In the last decade, Democrats have attempted to repeal Colorado's death penalty four times. Their latest attempt on Feb. 15 was amid contentious debate. Senate Minority Leader Lucia Guzman (D-Denver) was behind the effort. She knew the odds were against her, but even before the hearing, she said she wanted to raise awareness to the moral and social issues surrounding the death penalty.
“There are a lot of people willing and wanting to learn more and more about the problems with it, the challenges of it, and we need to keep that message going,” she said. “I don’t think we’ll lose the battle, because the battle is long-term.”
Guzman said her view is based on personal experience. When she was 28, her father was robbed and bludgeoned to death. The perpetrator did not receive the death penalty, and Guzman said she wanted it that way.
“When that happened to my Dad -- I believe that I owe it to my Dad’s experience to do all I can to pursue a route of non-violence,” said Guzman. “Being able to repeal the death penalty, we’re basically repealing a very violent response to injustice.”
Those who supported her measure -- Senate Bill 95 – argued that death sentences are given unevenly and inconsistently, and are costly to taxpayers.
In 2012, Tim Ricard’s wife was murdered where she worked in a Colorado prison bakery. He said he doesn’t think the death penalty is ever justified
“I’ve always lived my life trying to follow what God’s rules are, to the best of my ability. God says vengeance is mine,” said Ricard.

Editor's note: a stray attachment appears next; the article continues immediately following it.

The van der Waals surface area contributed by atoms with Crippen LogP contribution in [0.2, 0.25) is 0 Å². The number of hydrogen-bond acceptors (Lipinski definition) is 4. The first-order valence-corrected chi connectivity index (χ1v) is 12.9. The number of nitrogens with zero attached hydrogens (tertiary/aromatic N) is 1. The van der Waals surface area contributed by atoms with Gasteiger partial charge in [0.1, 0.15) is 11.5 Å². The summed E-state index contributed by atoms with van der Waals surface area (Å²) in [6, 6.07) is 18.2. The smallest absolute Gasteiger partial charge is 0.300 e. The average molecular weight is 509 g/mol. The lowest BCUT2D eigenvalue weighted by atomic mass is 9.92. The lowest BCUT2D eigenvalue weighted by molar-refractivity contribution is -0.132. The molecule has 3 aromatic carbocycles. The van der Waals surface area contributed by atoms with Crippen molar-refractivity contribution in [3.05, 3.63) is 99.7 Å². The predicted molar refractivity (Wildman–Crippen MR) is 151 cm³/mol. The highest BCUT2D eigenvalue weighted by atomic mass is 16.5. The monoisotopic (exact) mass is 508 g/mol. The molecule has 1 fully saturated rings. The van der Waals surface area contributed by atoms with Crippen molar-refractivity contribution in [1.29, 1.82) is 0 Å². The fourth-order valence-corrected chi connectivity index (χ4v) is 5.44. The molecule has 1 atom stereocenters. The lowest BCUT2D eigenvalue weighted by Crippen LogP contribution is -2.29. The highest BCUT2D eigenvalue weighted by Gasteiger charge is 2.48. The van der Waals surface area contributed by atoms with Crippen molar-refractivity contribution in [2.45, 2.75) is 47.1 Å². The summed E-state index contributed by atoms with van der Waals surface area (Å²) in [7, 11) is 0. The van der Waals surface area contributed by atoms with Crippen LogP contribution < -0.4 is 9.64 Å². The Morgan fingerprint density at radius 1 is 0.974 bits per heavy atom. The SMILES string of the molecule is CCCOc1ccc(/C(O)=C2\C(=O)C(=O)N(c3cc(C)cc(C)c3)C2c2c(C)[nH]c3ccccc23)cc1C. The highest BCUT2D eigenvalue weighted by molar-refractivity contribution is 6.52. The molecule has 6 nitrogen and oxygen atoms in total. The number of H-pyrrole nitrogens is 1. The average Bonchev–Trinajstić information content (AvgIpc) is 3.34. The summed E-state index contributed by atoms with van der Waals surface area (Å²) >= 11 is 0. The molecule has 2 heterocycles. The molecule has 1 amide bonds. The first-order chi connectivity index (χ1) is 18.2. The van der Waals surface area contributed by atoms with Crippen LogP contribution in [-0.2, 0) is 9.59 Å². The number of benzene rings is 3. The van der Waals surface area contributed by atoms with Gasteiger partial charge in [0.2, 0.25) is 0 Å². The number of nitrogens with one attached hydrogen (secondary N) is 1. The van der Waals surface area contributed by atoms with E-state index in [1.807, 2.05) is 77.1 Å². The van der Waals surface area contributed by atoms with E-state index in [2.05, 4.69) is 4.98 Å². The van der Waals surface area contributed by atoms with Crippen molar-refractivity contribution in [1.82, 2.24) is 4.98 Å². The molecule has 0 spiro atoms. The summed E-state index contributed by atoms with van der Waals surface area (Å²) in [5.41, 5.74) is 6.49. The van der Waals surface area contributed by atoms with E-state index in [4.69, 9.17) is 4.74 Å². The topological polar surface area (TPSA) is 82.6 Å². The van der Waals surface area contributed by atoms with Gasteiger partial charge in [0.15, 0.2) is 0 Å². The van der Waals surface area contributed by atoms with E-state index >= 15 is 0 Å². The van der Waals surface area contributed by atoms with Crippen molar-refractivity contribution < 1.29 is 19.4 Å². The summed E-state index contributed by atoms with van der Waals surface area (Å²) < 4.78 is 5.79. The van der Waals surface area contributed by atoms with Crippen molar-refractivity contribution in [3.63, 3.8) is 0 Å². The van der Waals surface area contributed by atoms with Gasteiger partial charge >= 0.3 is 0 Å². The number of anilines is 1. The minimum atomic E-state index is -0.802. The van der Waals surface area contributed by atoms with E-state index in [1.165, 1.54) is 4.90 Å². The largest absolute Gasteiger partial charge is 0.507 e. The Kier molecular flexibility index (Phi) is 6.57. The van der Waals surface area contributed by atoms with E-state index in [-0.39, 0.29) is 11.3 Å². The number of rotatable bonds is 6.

Republican opponents won the day in a vote that went strictly along party lines.
“There are truly evil people in this world,” said District Attorney Dan May for the 4th Judicial District based in Colorado Springs.
May views capital punishment as a crime deterrent and testified that it can save lives. Others agreed.
“Not all murders are the same,” said George Brauchler, the District Attorney for the 18th Judicial District based in Arapahoe County. “If we are going to try to seek justice, what we try to do is distinguish as much as we can one person from another.”
Brauchler prosecuted the death penalty case against Aurora Theatre shooter James Holmes who killed 12 people and injured 70 more in 2012. Holmes ultimately received life in prison but Brauchler stands by his decision to seek the death penalty in the case. He said the state needs the option for those who commit the most heinous of crimes.
“Someone who murders children, or a judge, or a police officer, or numerous people, or tortures someone,” he said.
The death penalty is used sparingly in Colorado. Three people are currently on death row. The last execution in Colorado was nearly 20 years ago. In recent years, Nathan Dunlap was scheduled for execution after killing three people at a Chuck E. Cheese restaurant. Governor John Hickenlooper gave Dunlap an indefinite reprieve for as long as he is in office, leaving his fate in the hands of his successor.
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